Brussels, 12 Dec 2003
A conference addressing innovation in Europe on 10 December heard senior policy makers from Switzerland, Norway, Sweden, the US and Brussels present their strategies for boosting innovative capacity.
The event, entitled 'boosting innovation from research to market', took place in Brussels, and coincided with the Nobel Prize ceremonies in Stockholm and Oslo. Switzerland's State Secretary for Science and Research, Charles Kleiber, pointed out that while his country had the highest number of Nobel Laureates per capita, and one of the highest scientific productivities in the world, growth is nonetheless stagnant.
Mr Kleiber blamed this stagnation on a 'breakdown in innovation'. In order to combat the phenomenon, his government has introduced an innovation programme for Switzerland, which promotes lifelong learning, public private partnerships, international thinking and the importance of thematic clusters.
Norway's Minister for Trade and Industry, Ansgar Gabrielsen, said that a decline in investment within the country's large petroleum sector means that Norway needs to act now to secure its future prosperity, which in turn means increasing innovation capacity.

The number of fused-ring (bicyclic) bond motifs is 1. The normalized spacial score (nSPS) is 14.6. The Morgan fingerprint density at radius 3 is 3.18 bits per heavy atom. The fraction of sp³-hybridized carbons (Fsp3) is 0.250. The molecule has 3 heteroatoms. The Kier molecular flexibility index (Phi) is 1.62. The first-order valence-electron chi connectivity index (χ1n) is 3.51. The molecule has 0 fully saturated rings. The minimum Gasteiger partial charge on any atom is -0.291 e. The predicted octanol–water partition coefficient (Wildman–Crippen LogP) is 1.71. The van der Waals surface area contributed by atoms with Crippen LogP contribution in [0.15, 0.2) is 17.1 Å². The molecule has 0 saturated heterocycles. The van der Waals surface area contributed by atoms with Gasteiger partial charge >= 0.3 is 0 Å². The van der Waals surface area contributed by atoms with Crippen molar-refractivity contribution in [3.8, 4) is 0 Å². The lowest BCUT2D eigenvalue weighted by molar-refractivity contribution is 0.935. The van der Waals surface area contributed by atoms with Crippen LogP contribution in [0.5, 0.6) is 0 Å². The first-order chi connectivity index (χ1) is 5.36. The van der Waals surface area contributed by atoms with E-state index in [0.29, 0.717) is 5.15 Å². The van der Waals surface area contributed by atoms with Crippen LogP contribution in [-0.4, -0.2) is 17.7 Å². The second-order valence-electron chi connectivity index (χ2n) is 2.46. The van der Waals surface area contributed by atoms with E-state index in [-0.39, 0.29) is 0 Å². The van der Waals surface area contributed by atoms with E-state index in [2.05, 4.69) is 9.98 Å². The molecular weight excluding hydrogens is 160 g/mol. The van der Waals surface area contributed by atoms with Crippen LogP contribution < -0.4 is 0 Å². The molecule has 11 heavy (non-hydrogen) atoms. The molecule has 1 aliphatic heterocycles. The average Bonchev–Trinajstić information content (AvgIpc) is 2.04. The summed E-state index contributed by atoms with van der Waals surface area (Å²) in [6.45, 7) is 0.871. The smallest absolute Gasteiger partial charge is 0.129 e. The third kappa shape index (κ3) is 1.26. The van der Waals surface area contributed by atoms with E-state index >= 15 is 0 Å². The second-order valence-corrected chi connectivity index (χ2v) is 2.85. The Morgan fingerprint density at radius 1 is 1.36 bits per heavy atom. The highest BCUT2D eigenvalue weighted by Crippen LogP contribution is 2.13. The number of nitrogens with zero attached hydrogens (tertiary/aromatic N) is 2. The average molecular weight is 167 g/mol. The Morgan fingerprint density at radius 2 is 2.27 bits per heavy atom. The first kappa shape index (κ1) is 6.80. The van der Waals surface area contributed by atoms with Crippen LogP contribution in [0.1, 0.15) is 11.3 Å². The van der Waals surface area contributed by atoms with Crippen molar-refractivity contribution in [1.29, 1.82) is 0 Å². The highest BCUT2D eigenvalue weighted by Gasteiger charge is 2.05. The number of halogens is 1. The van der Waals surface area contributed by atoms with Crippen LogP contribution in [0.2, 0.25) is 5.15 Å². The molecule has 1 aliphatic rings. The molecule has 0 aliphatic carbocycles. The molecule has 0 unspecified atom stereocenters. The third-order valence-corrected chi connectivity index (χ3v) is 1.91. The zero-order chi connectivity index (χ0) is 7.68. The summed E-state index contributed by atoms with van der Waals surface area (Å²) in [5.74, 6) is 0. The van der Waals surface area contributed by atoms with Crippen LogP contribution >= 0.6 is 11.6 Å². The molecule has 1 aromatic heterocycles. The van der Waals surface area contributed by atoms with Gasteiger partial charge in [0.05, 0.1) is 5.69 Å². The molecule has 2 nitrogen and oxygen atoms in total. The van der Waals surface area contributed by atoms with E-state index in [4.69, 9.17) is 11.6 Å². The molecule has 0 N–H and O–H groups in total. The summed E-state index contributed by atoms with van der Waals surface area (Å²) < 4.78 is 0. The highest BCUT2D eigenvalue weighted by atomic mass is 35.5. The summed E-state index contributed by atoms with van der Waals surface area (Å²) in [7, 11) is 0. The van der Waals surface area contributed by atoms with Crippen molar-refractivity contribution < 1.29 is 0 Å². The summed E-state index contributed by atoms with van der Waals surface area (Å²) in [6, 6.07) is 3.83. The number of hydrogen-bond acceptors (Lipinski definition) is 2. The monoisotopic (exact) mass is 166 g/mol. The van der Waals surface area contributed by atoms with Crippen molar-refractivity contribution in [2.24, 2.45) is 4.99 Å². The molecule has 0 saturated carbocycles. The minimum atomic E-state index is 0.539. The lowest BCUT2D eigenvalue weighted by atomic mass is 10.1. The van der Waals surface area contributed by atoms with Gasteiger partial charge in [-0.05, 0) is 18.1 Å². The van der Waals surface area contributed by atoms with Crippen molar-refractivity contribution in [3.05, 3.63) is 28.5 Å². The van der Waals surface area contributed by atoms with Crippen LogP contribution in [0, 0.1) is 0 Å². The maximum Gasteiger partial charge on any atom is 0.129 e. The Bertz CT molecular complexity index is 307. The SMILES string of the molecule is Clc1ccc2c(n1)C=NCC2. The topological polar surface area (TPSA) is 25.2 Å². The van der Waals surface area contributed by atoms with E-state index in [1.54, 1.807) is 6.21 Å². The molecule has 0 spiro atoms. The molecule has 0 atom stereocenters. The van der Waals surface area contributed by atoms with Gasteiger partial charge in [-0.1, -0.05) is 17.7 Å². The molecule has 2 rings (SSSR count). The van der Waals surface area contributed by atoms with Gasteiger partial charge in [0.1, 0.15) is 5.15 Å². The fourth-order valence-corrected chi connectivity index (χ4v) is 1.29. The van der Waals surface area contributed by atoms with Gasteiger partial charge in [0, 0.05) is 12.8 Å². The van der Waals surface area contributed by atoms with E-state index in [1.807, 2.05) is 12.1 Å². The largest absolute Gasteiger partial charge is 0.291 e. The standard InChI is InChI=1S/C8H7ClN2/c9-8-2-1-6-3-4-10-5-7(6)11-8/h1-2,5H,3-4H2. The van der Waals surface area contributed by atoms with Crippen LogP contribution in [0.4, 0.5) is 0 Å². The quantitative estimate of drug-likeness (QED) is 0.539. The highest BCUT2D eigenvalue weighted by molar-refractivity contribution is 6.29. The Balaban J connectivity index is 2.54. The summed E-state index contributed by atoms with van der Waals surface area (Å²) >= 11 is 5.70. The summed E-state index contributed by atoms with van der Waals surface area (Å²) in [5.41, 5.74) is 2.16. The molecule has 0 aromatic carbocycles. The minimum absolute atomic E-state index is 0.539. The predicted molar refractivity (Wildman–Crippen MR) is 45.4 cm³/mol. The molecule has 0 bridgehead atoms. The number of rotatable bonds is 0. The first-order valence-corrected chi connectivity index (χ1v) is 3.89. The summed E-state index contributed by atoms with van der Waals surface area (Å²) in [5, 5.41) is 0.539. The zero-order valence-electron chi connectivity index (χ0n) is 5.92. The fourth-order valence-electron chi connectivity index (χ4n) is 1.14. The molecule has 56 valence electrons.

The Norwegian government therefore plans to introduce a more comprehensive innovation policy, with a focus on improving overall framework conditions, rather than concentrating on any single industry. This would include a major tax deduction scheme for investments in research and development, Mr Gabrielsen revealed.
Also speaking at the event was Klaus Gretschmann, Director General of the Council of the European Union DG responsible for competitiveness and research. He told delegates that the Lisbon process had entered the 'concrete phase', and highlighted the Initiative for Growth as an important landmark in EU innovation policy.
The event concluded with Norwegian State Secretary for Education and Research, Bjorn Haugstad, highlighting what he believes to be key strategies for boosting innovation. 'We need good, targeted innovation policies and practices, and must learn these from each other,' he said, underlining the importance of technology transfer, not only within Europe but also on a transatlantic basis.
Mr Haugstad also stressed a 'bottom up process of innovation' with sufficient support at grassroots level for small businesses, and with the support of all sections of society. 'We need to find more and better instruments for supporting regional innovation [...] and facilitate strong and lasting partnerships between private companies, research institutes, universities and the public sector,' he concluded.